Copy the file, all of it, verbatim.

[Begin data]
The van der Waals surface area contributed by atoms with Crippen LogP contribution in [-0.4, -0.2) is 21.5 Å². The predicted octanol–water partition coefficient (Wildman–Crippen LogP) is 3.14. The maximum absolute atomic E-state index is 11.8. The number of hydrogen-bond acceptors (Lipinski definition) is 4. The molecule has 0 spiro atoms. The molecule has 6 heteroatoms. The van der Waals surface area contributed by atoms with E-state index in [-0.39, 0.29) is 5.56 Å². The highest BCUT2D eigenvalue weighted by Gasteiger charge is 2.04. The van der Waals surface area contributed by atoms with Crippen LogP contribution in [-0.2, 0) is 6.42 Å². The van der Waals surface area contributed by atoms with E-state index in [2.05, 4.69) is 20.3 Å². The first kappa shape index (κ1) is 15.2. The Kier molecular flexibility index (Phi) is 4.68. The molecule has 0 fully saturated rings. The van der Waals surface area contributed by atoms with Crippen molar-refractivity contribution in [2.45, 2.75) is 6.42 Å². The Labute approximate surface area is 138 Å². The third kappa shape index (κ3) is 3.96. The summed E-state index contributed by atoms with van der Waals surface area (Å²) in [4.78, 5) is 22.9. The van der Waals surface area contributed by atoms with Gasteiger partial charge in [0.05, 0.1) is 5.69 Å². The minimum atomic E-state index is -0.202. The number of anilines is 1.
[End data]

The van der Waals surface area contributed by atoms with Crippen LogP contribution in [-0.4, -0.2) is 21.5 Å². The predicted octanol–water partition coefficient (Wildman–Crippen LogP) is 3.14. The maximum absolute atomic E-state index is 11.8. The number of hydrogen-bond acceptors (Lipinski definition) is 4. The molecule has 0 spiro atoms. The molecule has 6 heteroatoms. The van der Waals surface area contributed by atoms with E-state index in [-0.39, 0.29) is 5.56 Å². The highest BCUT2D eigenvalue weighted by Gasteiger charge is 2.04. The van der Waals surface area contributed by atoms with Crippen LogP contribution in [-0.2, 0) is 6.42 Å². The van der Waals surface area contributed by atoms with E-state index in [2.05, 4.69) is 20.3 Å². The first kappa shape index (κ1) is 15.2. The Kier molecular flexibility index (Phi) is 4.68. The molecule has 0 fully saturated rings. The van der Waals surface area contributed by atoms with Crippen molar-refractivity contribution in [2.45, 2.75) is 6.42 Å². The Labute approximate surface area is 138 Å². The third kappa shape index (κ3) is 3.96. The summed E-state index contributed by atoms with van der Waals surface area (Å²) in [4.78, 5) is 22.9. The van der Waals surface area contributed by atoms with Gasteiger partial charge in [0.05, 0.1) is 5.69 Å². The minimum atomic E-state index is -0.202. The number of anilines is 1.